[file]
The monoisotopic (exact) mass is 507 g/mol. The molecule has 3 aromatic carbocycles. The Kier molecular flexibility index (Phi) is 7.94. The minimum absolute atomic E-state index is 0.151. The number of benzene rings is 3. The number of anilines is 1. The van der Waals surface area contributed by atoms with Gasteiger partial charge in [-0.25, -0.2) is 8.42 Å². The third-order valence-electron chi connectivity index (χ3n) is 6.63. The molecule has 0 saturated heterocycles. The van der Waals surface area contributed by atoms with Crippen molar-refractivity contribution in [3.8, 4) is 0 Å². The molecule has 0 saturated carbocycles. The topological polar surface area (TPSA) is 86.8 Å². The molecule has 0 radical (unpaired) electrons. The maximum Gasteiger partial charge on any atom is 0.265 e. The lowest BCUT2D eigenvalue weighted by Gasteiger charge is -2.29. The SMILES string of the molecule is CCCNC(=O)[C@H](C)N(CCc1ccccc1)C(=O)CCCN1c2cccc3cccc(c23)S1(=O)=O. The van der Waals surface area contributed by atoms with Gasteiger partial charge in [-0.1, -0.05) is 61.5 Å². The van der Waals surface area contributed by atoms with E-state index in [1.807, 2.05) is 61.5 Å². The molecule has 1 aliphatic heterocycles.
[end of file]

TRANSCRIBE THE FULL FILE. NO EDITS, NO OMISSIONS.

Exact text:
The monoisotopic (exact) mass is 507 g/mol. The molecule has 3 aromatic carbocycles. The Kier molecular flexibility index (Phi) is 7.94. The minimum absolute atomic E-state index is 0.151. The number of benzene rings is 3. The number of anilines is 1. The van der Waals surface area contributed by atoms with Gasteiger partial charge in [-0.25, -0.2) is 8.42 Å². The third-order valence-electron chi connectivity index (χ3n) is 6.63. The molecule has 0 saturated heterocycles. The van der Waals surface area contributed by atoms with Crippen molar-refractivity contribution in [3.8, 4) is 0 Å². The molecule has 0 saturated carbocycles. The topological polar surface area (TPSA) is 86.8 Å². The molecule has 0 radical (unpaired) electrons. The maximum Gasteiger partial charge on any atom is 0.265 e. The lowest BCUT2D eigenvalue weighted by Gasteiger charge is -2.29. The SMILES string of the molecule is CCCNC(=O)[C@H](C)N(CCc1ccccc1)C(=O)CCCN1c2cccc3cccc(c23)S1(=O)=O. The van der Waals surface area contributed by atoms with Gasteiger partial charge in [-0.1, -0.05) is 61.5 Å². The van der Waals surface area contributed by atoms with E-state index in [1.807, 2.05) is 61.5 Å². The molecule has 1 aliphatic heterocycles.